Alitalia (AZ, Rome Fiumicino) paid its 10,500 employees only half of their March salaries as it runs short of cash while talks between Rome and Brussels on creating a new state-owned company, ITA - Italia Trasporto Aereo (AZ, Milan Linate), are at an impasse. There are just three weeks to find an agreement if the newco is to get off the ground in time for the vital summer season, according to the newspaper Corriere della Sera.

Italy’s bankrupt flag carrier has been under administration since 2017, remaining operational thanks to more than EUR5 billion euros (USD5.9 billion) of public funding, some of which is still under investigation at the European Commission.

The European Union has objected to segments of the plan to launch the new airline, insisting on a separation between Alitalia’s assets and those of ITA. As previously reported, Brussels has demanded, according to local media, that the newco must pay market rates if it is to keep, for example, Alitalia’s brand and its lucrative slots at Milan Linate.

Giancarlo Giorgetti, Italy’s economic development minister, admitted last week that talks with the European Commission had stalled. A “new strategy” is needed “in light of the stalemate in the negotiations with the EU,” he reportedly said after a meeting with Alitalia’s special commissioners.

Prime Minister Mario Draghi had tasked Giorgetti and the ministers of finance, Daniele Franco, and transport, Enrico Giovannini, to handle the negotiations with the EU’s antitrust czar Margrethe Vestager. But three meetings have so far failed to produce any results.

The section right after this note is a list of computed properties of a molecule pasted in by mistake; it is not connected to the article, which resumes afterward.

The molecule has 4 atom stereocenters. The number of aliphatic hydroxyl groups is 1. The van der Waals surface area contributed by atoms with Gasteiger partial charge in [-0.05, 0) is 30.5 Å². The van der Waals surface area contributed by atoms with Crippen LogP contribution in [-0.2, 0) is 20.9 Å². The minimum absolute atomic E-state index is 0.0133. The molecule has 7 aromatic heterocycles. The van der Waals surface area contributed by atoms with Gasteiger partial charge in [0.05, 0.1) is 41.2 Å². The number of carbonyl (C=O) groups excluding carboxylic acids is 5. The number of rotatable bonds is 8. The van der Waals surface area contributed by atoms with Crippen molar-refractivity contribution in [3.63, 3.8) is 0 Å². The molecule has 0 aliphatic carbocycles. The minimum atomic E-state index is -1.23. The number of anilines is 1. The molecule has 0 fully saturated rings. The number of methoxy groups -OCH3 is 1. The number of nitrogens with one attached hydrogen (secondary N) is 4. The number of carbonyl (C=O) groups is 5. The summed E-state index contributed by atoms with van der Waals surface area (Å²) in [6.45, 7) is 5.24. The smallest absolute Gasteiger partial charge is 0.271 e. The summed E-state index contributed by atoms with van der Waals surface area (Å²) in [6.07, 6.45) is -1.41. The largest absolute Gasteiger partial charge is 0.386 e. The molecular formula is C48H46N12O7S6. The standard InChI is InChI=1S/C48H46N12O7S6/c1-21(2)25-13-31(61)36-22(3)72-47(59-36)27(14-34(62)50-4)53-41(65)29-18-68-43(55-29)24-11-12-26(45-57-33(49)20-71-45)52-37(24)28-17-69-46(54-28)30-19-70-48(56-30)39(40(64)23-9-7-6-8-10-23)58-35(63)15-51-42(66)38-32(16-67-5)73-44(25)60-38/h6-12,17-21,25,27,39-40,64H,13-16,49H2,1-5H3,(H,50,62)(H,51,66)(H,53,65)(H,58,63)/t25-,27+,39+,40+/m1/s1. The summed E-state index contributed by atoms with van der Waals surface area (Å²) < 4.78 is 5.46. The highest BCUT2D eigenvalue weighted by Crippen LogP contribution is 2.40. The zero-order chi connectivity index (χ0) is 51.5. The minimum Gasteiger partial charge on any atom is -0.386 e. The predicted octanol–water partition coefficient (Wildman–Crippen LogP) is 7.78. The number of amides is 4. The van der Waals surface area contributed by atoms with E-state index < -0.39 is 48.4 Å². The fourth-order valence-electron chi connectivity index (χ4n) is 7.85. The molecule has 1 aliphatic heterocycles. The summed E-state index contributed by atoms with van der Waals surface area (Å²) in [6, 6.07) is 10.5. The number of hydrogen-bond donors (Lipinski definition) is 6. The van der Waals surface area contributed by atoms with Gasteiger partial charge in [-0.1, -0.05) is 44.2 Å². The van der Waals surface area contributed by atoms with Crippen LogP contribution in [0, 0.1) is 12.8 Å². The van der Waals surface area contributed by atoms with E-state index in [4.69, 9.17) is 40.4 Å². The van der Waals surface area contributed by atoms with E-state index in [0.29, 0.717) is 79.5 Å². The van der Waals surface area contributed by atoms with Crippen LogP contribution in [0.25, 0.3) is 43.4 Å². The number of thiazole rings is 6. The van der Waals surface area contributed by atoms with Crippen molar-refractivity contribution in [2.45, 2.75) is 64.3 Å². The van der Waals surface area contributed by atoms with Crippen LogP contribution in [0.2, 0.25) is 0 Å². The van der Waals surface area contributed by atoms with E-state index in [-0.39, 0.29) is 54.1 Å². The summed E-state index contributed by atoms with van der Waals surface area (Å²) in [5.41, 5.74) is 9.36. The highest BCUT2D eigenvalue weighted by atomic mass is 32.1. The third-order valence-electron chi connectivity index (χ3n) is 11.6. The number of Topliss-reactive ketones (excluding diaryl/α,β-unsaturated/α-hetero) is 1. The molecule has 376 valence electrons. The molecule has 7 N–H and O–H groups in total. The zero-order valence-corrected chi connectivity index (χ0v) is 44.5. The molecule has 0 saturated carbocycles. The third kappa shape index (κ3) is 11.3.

“Alitalia’s situation was assessed in light of the stalled talks with the European Commission. We believe a new plan of action is necessary [...] to allow the company to keep operating,” Giorgetti said after meeting the administrators without elaborating.

In a bid to keep the ITA plan alive and continue paying Alitalia’s weighty workforce, the government may decide to press on with the sale of its aircraft and other assets to ITA. At the same time, it tries to break the deadlock with Brussels, sources told local media.

The government’s “new plan of action” could also involve organising the lease of Alitalia’s aviation business to ITA, an idea that the previous government had put forward, sources said. A further option is yet another injection of public money into the current Alitalia - and shelving ITA for the time being.

Alitalia’s administrators reportedly told unions via videoconference on March 31 that the company's continuity was at risk, and there was a possibility that the company may be forced to ground its aircraft.